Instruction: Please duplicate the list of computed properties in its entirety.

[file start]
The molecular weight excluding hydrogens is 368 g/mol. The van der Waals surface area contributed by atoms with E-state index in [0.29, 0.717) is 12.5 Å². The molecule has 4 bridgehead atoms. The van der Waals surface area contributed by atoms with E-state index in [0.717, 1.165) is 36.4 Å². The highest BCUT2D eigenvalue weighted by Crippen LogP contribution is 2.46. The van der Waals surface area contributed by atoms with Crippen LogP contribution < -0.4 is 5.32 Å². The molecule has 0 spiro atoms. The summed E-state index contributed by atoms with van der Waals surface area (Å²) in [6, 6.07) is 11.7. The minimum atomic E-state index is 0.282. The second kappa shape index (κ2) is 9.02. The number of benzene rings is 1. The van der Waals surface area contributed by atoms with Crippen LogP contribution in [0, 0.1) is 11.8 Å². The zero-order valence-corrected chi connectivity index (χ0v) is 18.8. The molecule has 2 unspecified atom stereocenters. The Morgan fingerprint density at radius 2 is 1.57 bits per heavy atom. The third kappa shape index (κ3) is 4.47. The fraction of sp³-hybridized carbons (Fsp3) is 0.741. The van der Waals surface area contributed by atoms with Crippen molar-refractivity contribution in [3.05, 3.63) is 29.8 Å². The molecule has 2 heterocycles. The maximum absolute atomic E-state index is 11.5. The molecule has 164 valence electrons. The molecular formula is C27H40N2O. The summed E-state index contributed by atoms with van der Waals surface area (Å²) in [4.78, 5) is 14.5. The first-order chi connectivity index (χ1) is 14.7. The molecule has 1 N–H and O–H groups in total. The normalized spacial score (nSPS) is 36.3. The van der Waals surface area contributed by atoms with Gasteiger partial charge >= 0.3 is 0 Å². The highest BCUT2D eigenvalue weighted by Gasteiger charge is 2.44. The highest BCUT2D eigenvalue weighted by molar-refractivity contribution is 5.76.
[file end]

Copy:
The molecular weight excluding hydrogens is 368 g/mol. The van der Waals surface area contributed by atoms with E-state index in [0.29, 0.717) is 12.5 Å². The molecule has 4 bridgehead atoms. The van der Waals surface area contributed by atoms with E-state index in [0.717, 1.165) is 36.4 Å². The highest BCUT2D eigenvalue weighted by Crippen LogP contribution is 2.46. The van der Waals surface area contributed by atoms with Crippen LogP contribution < -0.4 is 5.32 Å². The molecule has 0 spiro atoms. The summed E-state index contributed by atoms with van der Waals surface area (Å²) in [6, 6.07) is 11.7. The minimum atomic E-state index is 0.282. The second kappa shape index (κ2) is 9.02. The number of benzene rings is 1. The van der Waals surface area contributed by atoms with Crippen LogP contribution in [0, 0.1) is 11.8 Å². The zero-order valence-corrected chi connectivity index (χ0v) is 18.8. The molecule has 2 unspecified atom stereocenters. The Morgan fingerprint density at radius 2 is 1.57 bits per heavy atom. The third kappa shape index (κ3) is 4.47. The fraction of sp³-hybridized carbons (Fsp3) is 0.741. The van der Waals surface area contributed by atoms with Crippen molar-refractivity contribution in [3.05, 3.63) is 29.8 Å². The molecule has 2 heterocycles. The maximum absolute atomic E-state index is 11.5. The molecule has 164 valence electrons. The molecular formula is C27H40N2O. The summed E-state index contributed by atoms with van der Waals surface area (Å²) in [4.78, 5) is 14.5. The first-order chi connectivity index (χ1) is 14.7. The molecule has 1 N–H and O–H groups in total. The normalized spacial score (nSPS) is 36.3. The van der Waals surface area contributed by atoms with Gasteiger partial charge >= 0.3 is 0 Å². The highest BCUT2D eigenvalue weighted by Gasteiger charge is 2.44. The highest BCUT2D eigenvalue weighted by molar-refractivity contribution is 5.76.